Book Review — Genetic Turning Points: The Ethics of Human Genetic Intervention

March-April 2002

REVIEWED BY SONDRA ELY WHEELER

Wm. Eerdmans, Grand Rapids, MI, 2001, 364 pp., $22 (paperback)

James C. Peterson has written an easily accessible, highly informative book concerning the ethical issues raised by the ongoing revolution in genetic knowledge. The book is aimed at a broad audience, encompassing professionals and interested laypeople in a variety of fields, although its Christian perspective may make it especially useful to pastors. The author seeks to provide a systematic treatment of the whole range of related questions occasioned by progress in genetic research, genetic testing, and genetically based therapies.

Peterson prefaces his discussion with three general chapters. The first reviews the historical and intellectual relationship between science and Christian theology, the second considers the possibilities and risks of technology, and the third gives an account of the legitimate aims of technology from a Christian standpoint. The remainder of the book is organized into four parts, each of which treats questions arising in a particular area of genetic science. Peterson presents these issues according to the order in which they have come into actual use and affected our lives and our decision making: the impact of genetic knowledge and research; genetic testing; genetically engineered pharmaceutical products; and genetic surgery and direct intervention in the human genome. The author discusses the implications of each development, and the questions that each raises, for the three arenas in which they have an impact: the individual, the family, and the wider human community. The book's organization is helpful because it imposes a certain order upon a complex array of related issues that recur and shift across a variety of particular topics and settings. The author has also provided an index and a detailed set of internal cross-references, both of which enable a reader to follow a particular topic throughout without having to read the whole book.

Peterson's book has both the benefits and the inherent limitations of a general introduction. The author presumes no specialized knowledge of either religious ethics or science on the reader's part, and so must not only define his terms carefully but also lay the groundwork for every discussion "from the bottom up." This method preserves the book's generality of address. However, because Peterson's analysis remains fairly basic, his book may be somewhat frustrating for readers who have an extensive background in one or the other of the fields discussed. Readers who have strong views at variance with the author's conclusions may be dissatisfied with his relatively superficial treatment of contested points. His discussion of these points will not allay such readers' concerns.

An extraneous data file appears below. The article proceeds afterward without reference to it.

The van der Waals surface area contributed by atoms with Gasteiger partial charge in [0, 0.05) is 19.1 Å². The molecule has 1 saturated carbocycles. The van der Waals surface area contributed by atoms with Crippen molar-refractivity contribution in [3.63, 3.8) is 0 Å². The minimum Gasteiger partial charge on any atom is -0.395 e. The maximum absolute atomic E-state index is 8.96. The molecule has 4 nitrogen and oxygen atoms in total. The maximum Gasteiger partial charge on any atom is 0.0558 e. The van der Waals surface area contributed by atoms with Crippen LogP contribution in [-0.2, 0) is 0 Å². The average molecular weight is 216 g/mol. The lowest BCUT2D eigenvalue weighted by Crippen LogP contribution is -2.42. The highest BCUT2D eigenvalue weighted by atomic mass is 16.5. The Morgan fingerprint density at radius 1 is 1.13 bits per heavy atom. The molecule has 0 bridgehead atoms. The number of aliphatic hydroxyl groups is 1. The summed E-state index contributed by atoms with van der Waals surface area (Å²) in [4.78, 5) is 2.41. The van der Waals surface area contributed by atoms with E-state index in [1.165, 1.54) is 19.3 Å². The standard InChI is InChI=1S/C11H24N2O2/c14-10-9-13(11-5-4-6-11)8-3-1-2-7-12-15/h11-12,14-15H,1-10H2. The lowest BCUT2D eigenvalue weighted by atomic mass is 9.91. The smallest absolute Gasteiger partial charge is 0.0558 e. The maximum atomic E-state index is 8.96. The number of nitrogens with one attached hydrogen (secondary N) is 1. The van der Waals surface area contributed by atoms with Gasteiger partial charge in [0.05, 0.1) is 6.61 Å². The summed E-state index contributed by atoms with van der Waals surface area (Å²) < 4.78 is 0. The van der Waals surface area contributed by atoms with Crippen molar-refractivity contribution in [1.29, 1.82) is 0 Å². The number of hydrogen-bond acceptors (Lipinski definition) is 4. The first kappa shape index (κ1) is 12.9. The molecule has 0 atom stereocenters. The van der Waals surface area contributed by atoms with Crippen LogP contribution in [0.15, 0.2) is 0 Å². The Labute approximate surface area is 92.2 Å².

For example, Peterson's discussion of the possibilities and dangers of reproductive human cloning takes up a number of arguments both for and against the practice. However, space limitations keep him from going very deeply into the philosophical and theological rationales for either position. The discussion of whether cloning would violate human dignity occupies a page and a half. In the end, Peterson suggests (on pp. 304-305) that a proposal to clone a human being may be tested against four criteria, which can be summarized as follows: Is it safe? Does it bring about a genuine improvement for the recipient? Does it leave the recipient free to make his or her own choices? Would it be the best use of resources? To some readers, the author's willingness to apply such standards in this area may suggest an unwarranted optimism about the reliability of human judgment and the transparency of human motivation. It may be that Peterson can rebut that charge, but he has no real opportunity to do so in this volume.

In sum, this is a useful book that will provide a general background for nonspecialists and raise for discussion a wide range of issues that deserve attention in the church and among the general public. It is a fine place to start.

Sondra Ely Wheeler
Martha Ashby Carr Professor of Christian Ethics
Wesley Theological Seminary Washington, DC

 

Copyright © 2002 by the Catholic Health Association of the United States
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